For everything that goes down in the first season (and it’s quite a lot for 13 episodes), the story arc remains remarkably tight. Too often, a freshman series gets so excited at the prospect of exploring all the different possiblities that it starts diving into material better saved for a later time. Sutter, who clearly knows better from his seven-year stint on “The Shield,” doesn’t jump the gun, and the series only benefits as a result. His involvement is obviously key here, but the writers also deserve credit for delivering solid material week in and week out. Fans of “The Shield” will be happy to learn that “Sons of Anarchy” features its share of dark and twisted moments, including the near-fatal burning of a former member (Brian Van Holt) who failed to remove a tattoo of the club's logo from his back, and a shocking death in the second-to-last episode of the season.

It wouldn’t matter how good the writing was if there weren’t great actors to deliver the lines, though, and the casting is just about perfect. Charlie Hunnam, who is pretty much an unknown in the U.S. save for his role on Judd Apatow’s short-lived “Undeclared,” is excellent in the lead role, while Ron Perlman brings exactly the kind of gravitas that the character of Clay requires. Katey Sagal also proves that she has more than just a great voice with the best dramatic work of her career, while Ryan Hurst steals nearly every scene he’s in as the most relatable member of the club. Add to that a supporting cast made up of some of the best tough guy character actors in the business (Tommy Flanagan, Mark Boone Junior and Kim Coates), “Deadwood” alum Dayton Callie as the town sheriff, and a multi-episode guest stint by Jay Karnes as a psychotic ATF agent, and you can begin to see why “Sons of Anarchy” is one of the best new shows on TV. Unfortunately, it also happens to be criminally underrated, because while some people might be tempted to disregard it as a "Sopranos” clone on Harleys, you'd be surprised to learn that it’s just as good, and in some cases, even better than the HBO favorite.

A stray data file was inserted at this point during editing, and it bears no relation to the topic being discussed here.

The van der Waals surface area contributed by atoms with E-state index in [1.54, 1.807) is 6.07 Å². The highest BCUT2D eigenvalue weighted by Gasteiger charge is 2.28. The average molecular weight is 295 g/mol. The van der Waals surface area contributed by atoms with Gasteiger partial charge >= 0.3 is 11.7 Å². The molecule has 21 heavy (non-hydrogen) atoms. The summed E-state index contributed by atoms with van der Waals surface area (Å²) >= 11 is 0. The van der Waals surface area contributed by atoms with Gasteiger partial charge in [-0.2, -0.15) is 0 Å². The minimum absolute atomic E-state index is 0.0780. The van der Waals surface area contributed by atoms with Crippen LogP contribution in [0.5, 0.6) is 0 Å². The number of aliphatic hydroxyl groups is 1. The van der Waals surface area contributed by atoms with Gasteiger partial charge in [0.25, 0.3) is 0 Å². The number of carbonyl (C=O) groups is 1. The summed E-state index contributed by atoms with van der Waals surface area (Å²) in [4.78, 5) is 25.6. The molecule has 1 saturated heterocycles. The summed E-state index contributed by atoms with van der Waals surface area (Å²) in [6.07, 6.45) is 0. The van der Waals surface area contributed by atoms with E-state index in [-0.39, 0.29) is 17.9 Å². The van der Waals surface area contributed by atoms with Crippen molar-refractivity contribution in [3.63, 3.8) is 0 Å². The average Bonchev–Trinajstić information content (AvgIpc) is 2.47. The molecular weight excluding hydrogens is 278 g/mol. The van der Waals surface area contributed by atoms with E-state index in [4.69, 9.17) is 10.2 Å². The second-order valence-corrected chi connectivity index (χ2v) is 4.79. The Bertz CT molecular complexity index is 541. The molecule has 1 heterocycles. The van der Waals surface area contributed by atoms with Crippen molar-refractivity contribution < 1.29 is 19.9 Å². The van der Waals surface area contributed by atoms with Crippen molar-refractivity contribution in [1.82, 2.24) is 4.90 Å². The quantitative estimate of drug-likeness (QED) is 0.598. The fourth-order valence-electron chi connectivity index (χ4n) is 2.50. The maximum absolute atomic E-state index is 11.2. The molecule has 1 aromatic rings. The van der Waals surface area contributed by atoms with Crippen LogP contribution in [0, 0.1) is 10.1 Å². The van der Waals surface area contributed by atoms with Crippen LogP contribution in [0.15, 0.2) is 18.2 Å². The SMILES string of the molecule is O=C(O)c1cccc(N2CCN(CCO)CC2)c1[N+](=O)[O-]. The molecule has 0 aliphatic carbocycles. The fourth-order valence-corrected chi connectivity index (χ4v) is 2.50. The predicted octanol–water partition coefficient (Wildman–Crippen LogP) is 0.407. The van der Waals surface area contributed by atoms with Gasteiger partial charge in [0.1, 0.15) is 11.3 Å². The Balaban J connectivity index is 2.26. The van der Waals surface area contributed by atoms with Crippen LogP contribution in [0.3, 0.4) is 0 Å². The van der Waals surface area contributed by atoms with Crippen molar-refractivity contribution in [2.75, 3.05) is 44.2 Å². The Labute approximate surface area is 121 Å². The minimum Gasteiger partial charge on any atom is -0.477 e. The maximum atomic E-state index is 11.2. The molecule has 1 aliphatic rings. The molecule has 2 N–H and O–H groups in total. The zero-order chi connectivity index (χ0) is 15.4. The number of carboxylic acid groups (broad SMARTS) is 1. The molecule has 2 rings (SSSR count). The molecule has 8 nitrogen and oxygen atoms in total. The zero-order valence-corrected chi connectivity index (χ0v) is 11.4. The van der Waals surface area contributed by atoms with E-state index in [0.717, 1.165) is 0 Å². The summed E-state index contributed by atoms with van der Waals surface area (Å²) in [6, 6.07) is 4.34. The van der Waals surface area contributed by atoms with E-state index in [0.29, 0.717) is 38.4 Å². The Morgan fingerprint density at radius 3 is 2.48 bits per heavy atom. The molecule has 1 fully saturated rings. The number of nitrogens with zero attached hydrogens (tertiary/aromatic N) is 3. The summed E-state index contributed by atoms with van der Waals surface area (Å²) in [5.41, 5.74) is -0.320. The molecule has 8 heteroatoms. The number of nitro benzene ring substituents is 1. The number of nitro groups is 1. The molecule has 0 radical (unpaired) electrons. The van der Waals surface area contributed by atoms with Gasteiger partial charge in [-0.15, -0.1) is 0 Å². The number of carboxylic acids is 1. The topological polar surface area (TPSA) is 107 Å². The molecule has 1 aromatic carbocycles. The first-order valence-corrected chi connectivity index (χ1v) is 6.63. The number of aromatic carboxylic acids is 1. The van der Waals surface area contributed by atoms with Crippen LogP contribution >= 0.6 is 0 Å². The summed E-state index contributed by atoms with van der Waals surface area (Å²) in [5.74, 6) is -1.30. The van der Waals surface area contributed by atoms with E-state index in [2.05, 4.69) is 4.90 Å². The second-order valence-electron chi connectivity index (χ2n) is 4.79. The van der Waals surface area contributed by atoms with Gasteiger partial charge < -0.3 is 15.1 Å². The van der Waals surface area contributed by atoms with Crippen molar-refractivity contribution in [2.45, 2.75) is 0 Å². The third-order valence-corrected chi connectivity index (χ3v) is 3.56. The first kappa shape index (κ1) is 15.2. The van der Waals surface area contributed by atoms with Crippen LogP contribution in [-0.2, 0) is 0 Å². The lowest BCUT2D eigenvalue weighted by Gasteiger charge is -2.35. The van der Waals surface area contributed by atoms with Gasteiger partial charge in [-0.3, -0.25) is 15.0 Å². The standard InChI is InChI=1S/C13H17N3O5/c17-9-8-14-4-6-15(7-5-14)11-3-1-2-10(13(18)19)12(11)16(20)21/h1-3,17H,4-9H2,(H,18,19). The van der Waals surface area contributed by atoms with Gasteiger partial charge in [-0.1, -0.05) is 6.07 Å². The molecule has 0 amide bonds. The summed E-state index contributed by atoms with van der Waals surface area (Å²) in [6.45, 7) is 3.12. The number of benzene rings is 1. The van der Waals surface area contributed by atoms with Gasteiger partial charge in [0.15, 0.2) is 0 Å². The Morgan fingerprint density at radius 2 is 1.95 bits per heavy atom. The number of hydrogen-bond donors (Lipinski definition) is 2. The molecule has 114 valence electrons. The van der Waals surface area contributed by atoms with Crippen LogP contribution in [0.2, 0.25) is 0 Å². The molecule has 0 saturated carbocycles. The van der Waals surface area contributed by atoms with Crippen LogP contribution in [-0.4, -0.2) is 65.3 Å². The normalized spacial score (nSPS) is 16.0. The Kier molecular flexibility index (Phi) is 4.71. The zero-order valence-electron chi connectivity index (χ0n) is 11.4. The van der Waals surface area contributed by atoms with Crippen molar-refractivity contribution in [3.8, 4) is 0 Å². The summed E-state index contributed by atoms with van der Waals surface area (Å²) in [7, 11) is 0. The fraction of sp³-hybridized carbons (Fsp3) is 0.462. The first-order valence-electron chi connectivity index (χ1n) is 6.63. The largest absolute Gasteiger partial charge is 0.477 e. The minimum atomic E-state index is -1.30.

Special Features: Though not nearly as prolific as a typical season of “The Shield,” the three-disc set comes packed with a trio of audio commentaries featuring creator Kurt Sutter, star Charlie Hunnam and various cast and crew (the track for the season finale, for instance, features all of the actors who make up the Sons of Anarchy), as well as nearly 35 minutes of deleted/extended scenes. Also included is a brief overview of Season One, featurettes on the tattoos and bikes that appear on the show, audition tapes for most of the principal cast, and an “Anarchy on Set” featurette that combines a sizzle reel of the season’s most violent moments with a gag reel of on-set goof-ups.